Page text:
Surgeon's patients to face tests for hepatitis

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The Independent Online
MORE THAN 770 hospital patients in northern England and Scotland are being recalled for tests after a trainee surgeon was found to be a carrier of the liver disease hepatitis B.

Helplines have been set up while 450 patients at Sunderland City Hospitals and 112 patients with South Tyneside Health Care Trust are being contacted individually and given advice, vaccination or a blood test. One patient developed jaundice.

Between 30 and 40 patients, in whose operations the 30- year-old doctor from Nigeria assisted at the Royal Alexandra Hospital in Paisley, Scotland, between 1992 and 1993, have also been contacted.

Similar action is being taken at Arrowe Park Hospital in Wirral, where the doctor had a training post between February and July 1993. There, 172 patients are being contacted.

Last month, another surgeon was jailed for a year after working when he knew he was a carrier.

The Nigerian doctor's carrier status was discovered as a result of routine hepatitis B vaccinations which all surgeons are now required to have. At the end of the six- month course a blood test failed to show that the vaccine had raised hepatitis antibodies and further tests were undertaken.

The doctor, who came to the United Kingdom three years ago, is believed not to have been aware that he is a carrier and has ceased clinical work. It has not been established when he became a carrier.

Professor Liam Donaldson, regional director of public health at Northern and Yorkshire Regional Health Authority, said: 'Recalling patients is a precautionary measure.

'Research evidence suggests that the chance of infection is low, but we will take all necessary steps to minimise the risks to patients.'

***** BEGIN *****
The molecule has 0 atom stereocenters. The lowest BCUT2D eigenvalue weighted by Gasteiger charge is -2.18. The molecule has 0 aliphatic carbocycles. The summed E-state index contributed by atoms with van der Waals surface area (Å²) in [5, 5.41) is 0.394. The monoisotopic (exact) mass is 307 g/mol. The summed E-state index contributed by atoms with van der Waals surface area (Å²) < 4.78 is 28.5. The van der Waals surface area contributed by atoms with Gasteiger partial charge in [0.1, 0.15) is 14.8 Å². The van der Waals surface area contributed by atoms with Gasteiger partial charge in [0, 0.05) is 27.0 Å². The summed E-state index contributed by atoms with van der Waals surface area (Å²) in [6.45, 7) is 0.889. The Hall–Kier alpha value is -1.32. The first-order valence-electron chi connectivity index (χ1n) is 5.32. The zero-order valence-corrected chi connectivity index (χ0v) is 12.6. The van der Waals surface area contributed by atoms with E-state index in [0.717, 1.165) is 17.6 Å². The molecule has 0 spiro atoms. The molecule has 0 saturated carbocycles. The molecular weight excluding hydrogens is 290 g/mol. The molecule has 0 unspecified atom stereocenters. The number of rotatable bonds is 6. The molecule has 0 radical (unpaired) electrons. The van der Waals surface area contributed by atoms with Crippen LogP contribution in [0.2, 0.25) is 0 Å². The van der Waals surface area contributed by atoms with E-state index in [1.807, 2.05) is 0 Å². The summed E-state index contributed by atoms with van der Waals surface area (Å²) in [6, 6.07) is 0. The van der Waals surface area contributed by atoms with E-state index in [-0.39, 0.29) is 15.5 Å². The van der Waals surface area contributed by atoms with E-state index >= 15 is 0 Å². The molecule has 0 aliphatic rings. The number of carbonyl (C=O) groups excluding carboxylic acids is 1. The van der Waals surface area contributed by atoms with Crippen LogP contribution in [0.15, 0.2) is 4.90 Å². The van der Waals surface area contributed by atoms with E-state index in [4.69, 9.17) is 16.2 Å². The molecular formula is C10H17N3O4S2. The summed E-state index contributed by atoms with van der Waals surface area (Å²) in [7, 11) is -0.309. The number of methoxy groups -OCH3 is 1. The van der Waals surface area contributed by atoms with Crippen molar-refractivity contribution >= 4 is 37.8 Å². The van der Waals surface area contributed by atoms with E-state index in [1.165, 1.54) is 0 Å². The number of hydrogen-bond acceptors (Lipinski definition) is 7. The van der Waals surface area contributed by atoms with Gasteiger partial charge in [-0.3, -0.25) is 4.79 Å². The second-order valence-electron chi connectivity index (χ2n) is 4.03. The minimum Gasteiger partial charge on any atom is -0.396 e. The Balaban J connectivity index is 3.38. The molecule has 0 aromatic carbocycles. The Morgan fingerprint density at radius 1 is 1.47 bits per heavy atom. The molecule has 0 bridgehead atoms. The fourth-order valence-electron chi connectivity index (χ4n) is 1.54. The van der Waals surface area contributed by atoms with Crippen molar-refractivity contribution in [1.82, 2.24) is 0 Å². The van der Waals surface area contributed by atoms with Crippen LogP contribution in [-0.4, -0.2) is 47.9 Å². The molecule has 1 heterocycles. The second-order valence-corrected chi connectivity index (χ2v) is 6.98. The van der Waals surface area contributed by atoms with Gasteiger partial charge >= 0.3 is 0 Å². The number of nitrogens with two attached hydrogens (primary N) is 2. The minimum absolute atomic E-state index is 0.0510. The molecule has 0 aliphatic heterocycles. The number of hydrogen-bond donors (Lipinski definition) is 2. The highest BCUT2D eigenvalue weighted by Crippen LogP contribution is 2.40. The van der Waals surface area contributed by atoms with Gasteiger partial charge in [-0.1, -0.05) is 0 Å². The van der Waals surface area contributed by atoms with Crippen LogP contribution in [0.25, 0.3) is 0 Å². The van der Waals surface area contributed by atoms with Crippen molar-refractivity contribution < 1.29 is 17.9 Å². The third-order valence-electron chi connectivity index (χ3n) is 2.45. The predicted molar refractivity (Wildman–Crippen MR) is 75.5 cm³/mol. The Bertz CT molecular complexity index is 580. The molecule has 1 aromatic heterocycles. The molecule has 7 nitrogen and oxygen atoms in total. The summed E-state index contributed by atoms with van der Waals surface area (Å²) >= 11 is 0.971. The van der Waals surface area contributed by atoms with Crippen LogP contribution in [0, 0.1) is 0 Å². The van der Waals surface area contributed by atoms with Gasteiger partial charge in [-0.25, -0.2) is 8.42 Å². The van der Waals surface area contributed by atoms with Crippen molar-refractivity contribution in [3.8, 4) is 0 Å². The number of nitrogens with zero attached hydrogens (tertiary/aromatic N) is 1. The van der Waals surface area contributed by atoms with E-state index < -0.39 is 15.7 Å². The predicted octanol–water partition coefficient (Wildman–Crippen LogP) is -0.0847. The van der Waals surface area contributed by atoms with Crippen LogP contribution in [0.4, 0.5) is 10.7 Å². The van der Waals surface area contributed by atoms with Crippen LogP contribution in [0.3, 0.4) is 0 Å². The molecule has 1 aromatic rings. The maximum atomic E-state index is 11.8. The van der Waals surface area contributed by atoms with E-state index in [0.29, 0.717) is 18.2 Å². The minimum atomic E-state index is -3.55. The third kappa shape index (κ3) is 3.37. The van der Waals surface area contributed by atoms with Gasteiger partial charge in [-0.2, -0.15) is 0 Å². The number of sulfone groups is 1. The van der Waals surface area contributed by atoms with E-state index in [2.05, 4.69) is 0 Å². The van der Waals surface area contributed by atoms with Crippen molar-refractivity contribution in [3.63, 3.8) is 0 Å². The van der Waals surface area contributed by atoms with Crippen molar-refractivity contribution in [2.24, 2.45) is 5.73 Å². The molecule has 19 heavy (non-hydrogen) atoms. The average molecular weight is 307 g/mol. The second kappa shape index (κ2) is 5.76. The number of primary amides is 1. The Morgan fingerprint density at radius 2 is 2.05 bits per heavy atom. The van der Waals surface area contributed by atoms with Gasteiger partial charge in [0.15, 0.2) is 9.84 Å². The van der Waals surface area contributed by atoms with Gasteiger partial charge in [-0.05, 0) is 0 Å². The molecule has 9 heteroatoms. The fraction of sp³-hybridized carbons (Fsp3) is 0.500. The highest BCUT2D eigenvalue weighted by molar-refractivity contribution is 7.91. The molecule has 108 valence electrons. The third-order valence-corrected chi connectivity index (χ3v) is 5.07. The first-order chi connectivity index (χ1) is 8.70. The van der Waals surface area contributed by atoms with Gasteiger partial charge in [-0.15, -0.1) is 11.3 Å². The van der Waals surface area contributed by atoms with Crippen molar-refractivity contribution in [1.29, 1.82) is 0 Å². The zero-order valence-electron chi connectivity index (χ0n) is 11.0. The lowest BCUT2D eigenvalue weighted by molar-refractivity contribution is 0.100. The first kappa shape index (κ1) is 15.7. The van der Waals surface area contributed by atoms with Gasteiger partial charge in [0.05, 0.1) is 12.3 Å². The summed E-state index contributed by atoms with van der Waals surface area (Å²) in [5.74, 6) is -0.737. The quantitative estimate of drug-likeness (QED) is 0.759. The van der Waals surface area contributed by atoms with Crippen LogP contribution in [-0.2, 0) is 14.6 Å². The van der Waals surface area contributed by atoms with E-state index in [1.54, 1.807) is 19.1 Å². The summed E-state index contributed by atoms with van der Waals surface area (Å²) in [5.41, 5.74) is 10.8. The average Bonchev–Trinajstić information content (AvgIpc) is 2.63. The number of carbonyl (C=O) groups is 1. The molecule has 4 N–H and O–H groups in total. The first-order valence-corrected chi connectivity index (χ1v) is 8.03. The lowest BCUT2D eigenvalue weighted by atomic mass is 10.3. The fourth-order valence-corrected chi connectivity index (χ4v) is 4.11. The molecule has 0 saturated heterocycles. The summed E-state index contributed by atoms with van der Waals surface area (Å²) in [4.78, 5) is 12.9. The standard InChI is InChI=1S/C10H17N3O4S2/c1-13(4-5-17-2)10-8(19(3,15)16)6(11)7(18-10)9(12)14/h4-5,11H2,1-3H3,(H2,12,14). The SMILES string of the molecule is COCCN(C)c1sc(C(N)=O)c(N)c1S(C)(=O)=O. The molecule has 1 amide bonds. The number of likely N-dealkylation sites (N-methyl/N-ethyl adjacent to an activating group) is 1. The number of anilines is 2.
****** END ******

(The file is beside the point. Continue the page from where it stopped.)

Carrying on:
He said hepatitis B ranges in severity from flu-like symptoms to serious liver disease and, in rare cases, death.

A year ago, the Department of Health set a deadline of June this year for all surgeons to be vaccinated against hepatitis B. Six months ago only 60 per cent had received the vaccinations, according to the British Medical Association. A spokesman said 'substantial numbers' had still not been vaccinated.

However, the department said that it was the responsibility of health authorities to see that guidelines were adhered to.

'The guidance says that by the middle of this year any doctor involved in invasive procedures with patients should have been vaccinated. It is the responsibility of their employers to ensure this has been done,' a spokesman said yesterday.

The guidelines were updated after the case of Umesh Gaud was publicised last year. Dr Gaud, a heart surgeon, continued to work knowing he was a hepatitis B carrier. Last month, he was jailed for a year.

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